Where to Learn More

Davis, William C., Brian C. Pohanka, and Don Troiani. Civil War Journal: The Leaders. Nashville, TN: Rutledge Hill Press, 1997.

Green, Carl R., and William R. Sanford. Union Generals of the Civil War. Springfield, NJ: Enslow, 1998.

McClellan, George B. McClellan's Own Story. New York: C. L. Webster, 1887. Reprint, Scituate, MA: Digital Scanning, 1999.

McClellan Society. MG George B. McClellan Pages. [Online] http://www. civilwarreader.com/mcclellan/ (accessed on October 15, 1999).

Rowland, Thomas J. George B. McClellan and Civil War History: In the Shadow of Grant and Sherman. Kent, OH: Kent State University Press, 1998.

Sears, Stephen W. George B. McClellan: The Young Napoleon. New York: Ticknor and Fields, 1988. Reprint, New York: Da Capo Press, 1999.

Waugh, John C. The Class of 1846: From West Point to Appomattox: Stonewall Jackson, George McClellan, and Their Brothers. New York: Warner Books, 1994.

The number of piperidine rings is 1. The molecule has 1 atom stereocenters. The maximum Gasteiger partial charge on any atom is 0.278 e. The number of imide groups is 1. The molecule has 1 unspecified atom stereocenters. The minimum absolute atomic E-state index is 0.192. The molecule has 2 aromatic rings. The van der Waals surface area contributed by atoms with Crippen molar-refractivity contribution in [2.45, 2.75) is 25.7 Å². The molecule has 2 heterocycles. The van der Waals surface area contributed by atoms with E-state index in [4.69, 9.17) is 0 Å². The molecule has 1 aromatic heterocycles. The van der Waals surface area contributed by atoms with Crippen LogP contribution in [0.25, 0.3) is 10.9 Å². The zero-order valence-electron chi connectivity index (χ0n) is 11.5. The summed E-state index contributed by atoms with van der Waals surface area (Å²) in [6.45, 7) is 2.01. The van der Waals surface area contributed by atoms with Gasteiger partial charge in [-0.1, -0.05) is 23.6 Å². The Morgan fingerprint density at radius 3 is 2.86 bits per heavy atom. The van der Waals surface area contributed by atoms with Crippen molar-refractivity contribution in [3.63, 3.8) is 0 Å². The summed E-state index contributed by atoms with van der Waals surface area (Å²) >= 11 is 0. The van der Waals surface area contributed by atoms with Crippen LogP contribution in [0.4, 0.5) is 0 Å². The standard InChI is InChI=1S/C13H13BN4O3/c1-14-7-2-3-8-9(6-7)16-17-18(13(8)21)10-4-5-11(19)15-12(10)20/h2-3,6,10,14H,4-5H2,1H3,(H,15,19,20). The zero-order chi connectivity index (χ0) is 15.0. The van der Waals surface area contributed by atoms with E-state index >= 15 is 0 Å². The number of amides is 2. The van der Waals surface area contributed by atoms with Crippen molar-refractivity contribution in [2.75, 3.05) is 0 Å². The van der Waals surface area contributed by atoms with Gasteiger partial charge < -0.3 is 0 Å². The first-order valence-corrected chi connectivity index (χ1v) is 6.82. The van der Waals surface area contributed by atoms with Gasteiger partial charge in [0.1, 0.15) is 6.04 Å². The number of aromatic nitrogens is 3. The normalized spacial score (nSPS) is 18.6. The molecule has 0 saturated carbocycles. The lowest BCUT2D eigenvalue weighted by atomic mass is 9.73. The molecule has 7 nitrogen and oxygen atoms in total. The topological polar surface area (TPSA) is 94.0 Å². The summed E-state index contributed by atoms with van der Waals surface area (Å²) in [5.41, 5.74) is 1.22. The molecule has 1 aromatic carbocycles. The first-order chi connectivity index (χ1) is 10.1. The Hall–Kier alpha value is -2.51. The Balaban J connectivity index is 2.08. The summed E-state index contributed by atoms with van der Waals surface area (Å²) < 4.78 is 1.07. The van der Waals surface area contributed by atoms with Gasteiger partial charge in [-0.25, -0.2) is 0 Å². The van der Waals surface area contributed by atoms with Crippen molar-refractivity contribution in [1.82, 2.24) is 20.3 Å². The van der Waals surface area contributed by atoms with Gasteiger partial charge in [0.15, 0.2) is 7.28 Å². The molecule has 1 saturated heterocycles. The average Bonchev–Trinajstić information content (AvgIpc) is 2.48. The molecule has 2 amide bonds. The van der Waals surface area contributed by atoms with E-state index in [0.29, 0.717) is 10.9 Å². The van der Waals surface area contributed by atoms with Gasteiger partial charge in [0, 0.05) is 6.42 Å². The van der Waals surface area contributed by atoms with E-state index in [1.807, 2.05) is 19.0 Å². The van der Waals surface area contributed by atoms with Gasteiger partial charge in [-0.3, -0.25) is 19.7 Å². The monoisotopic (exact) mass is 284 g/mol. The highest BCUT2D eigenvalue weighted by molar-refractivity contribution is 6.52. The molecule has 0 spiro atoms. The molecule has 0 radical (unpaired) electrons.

George G. Meade

Born December 31, 1815 Cádiz, Spain Died November 6, 1872 Philadelphia, Pennsylvania

Union general Led Northern forces to victory at the Battle of Gettysburg

George G. Meade

Born December 31, 1815 Cádiz, Spain Died November 6, 1872 Philadelphia, Pennsylvania

Union general Led Northern forces to victory at the Battle of Gettysburg

General George G. Meade will always be best remembered for his involvement in the famous Battle of Gettysburg. During this mid-1863 battle in the Pennsylvania countryside, Meade guided the Union's Army of the Potomac to a smashing victory over the South's Army of Northern Virginia, commanded by General Robert E. Lee (1807-1870; see entry). This Union victory is often cited as a major reason why the North eventually was able to win the war.

But despite his role in this important Northern triumph, Meade has received less praise for his performance than a number of other Civil War generals. His cautious pursuit of Lee's battered army after Gettysburg has been criticized by many historians. In addition, the decision of General Ulysses S. Grant (1822-1885; see entry) to take personal command of the Army of the Potomac in 1864 put Meade in Grant's shadow for the remainder of the war. Nonetheless, Meade's triumph at Gettysburg has assured him a prominent place in Civil War history.

"The results of [Meade's] victory [were] priceless. . . . The charm of Robert Lee's invincibility [was] broken.

Writer George Templeton Strong

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